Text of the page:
Students will generally follow the instructions on pages 56 - 58 of the Projects in Optics Workbook.  Exceptions are noted below.  To assemble the components, students will refer to pages 36 - 44 in the Projects in Optics Workbook. 

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In step 1 in the workbook, mount the laser assembly so so that the rod and the rod clamp are flush on top.  This assures that you have enough freedom of movement for the lenses.

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In step 2 in the workbook, first make sure that the laser beam reflects back onto itself before rotating the mirror. Use lens paper in the beam path to observe the incident as well as the reflected beam and adjust the mirror so that the reflected beam overlaps the incident beam.

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In step 3 in the workbook, first adjust the second beam steering assembly so that the laser beam reflects back onto itself, then rotate the mirror so that the beam strikes the target.

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In step 4 you are supposed to find the initial divergence of the laser beam.  This may be difficult given space restrictions.  Try it by determining the beam diameter at 5 distances from the laser aperture. Record your measurements in a table.  After you have completed your data analysis, compare your results with the specifications of the manufacturer.  For the He-Ne lasers used in the Optics Laboratory you can assume that the beam waist is located at the output aperture of the laser.  Note that d0θ = 4λ/π.

Minimum output power (mW) 1.5
Wavelength (nm): 633
Beam diameter (1/e2 points, mm)   0.63
Beam divergence: (mrad) 1.3
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In step 5, first rotate the mirror of the second beam steering assembly back, so that the laser beam reflects back onto itself before inserting the lens into the beam path.  Place lens paper at various positions between the lens and the mirrors.  Observe the primary beam and the reflected beam on the lens paper.  This can make alignment easier.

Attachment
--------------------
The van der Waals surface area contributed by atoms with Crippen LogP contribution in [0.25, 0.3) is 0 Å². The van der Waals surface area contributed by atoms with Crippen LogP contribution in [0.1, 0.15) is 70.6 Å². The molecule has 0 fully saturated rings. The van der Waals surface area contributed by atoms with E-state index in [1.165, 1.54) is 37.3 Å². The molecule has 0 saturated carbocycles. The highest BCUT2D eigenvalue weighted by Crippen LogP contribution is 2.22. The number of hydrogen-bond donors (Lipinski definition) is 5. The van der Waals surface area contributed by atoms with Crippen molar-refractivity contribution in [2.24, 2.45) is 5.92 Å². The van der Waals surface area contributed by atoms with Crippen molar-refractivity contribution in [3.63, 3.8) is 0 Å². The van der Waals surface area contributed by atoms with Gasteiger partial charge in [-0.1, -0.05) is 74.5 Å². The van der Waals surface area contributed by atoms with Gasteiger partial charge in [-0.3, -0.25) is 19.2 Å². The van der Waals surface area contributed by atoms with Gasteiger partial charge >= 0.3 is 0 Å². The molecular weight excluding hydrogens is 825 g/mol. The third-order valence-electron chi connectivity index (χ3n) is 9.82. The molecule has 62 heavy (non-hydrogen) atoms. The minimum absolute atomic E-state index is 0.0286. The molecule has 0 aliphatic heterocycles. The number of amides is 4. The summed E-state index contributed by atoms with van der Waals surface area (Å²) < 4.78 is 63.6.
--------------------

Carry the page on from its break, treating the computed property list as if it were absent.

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In step 6, use the lens paper as in step 5.
You may choose to use a 2 inch diameter lens instead of a 1 inch diameter lens for the second lens.  Mount the second lens on a translation stage so it can be translated along the beam direction.  It is then much easier to determine the correct distance between the lenses experimentally.

 

Data Analysis:

Construct an Excel spreadsheet with at least 5 rows of data points:

original beam
 
  expanded beam 1
Galilean expander
  expanded beam 2
Keplerian expander
z d z2 d2   z d z2 d2   z d z2 d2
                           

Plot d2 versus z2 for the original beam and the expanded beams.  Use Excel's Data Analysis regression function to find the slope of the best fitting straight line and the error in that slope.  From this determine θ and Δθ, the uncertainty in θ.

Laboratory Report:

Open Microsoft Word and prepare a report using the template shown below.

Name:
E-mail address:

Laboratory 2 Report

bulletIn a few words, describe the experiment. (What?)
bulletIn a few words, state the objective of the experiment. (Why?)
bulletComment on the procedure.  Did you encounter difficulties or surprises? (How?)
bulletPresent your results and comment on your results.